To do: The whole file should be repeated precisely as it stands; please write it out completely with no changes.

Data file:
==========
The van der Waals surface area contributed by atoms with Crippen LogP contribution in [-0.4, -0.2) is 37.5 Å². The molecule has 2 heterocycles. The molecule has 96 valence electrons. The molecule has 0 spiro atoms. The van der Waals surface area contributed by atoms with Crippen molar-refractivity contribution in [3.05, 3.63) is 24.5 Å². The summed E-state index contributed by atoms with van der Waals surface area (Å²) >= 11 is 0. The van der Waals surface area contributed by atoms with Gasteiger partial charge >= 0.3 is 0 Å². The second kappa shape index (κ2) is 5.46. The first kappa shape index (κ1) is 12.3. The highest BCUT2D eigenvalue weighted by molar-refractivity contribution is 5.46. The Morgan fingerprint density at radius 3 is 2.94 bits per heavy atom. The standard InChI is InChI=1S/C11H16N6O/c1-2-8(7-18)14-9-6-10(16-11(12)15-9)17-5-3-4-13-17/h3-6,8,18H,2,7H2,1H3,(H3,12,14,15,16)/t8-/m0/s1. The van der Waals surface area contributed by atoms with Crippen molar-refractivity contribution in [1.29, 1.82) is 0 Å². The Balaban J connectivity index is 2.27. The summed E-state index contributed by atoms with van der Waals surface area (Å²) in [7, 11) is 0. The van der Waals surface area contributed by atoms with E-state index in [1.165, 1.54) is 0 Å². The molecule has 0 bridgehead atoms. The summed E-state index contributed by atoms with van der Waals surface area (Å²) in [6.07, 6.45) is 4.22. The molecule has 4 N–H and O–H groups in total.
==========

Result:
The van der Waals surface area contributed by atoms with Crippen LogP contribution in [-0.4, -0.2) is 37.5 Å². The molecule has 2 heterocycles. The molecule has 96 valence electrons. The molecule has 0 spiro atoms. The van der Waals surface area contributed by atoms with Crippen molar-refractivity contribution in [3.05, 3.63) is 24.5 Å². The summed E-state index contributed by atoms with van der Waals surface area (Å²) >= 11 is 0. The van der Waals surface area contributed by atoms with Gasteiger partial charge >= 0.3 is 0 Å². The second kappa shape index (κ2) is 5.46. The first kappa shape index (κ1) is 12.3. The highest BCUT2D eigenvalue weighted by molar-refractivity contribution is 5.46. The Morgan fingerprint density at radius 3 is 2.94 bits per heavy atom. The standard InChI is InChI=1S/C11H16N6O/c1-2-8(7-18)14-9-6-10(16-11(12)15-9)17-5-3-4-13-17/h3-6,8,18H,2,7H2,1H3,(H3,12,14,15,16)/t8-/m0/s1. The van der Waals surface area contributed by atoms with Crippen molar-refractivity contribution in [1.29, 1.82) is 0 Å². The Balaban J connectivity index is 2.27. The summed E-state index contributed by atoms with van der Waals surface area (Å²) in [7, 11) is 0. The van der Waals surface area contributed by atoms with E-state index in [1.165, 1.54) is 0 Å². The molecule has 0 bridgehead atoms. The summed E-state index contributed by atoms with van der Waals surface area (Å²) in [6.07, 6.45) is 4.22. The molecule has 4 N–H and O–H groups in total.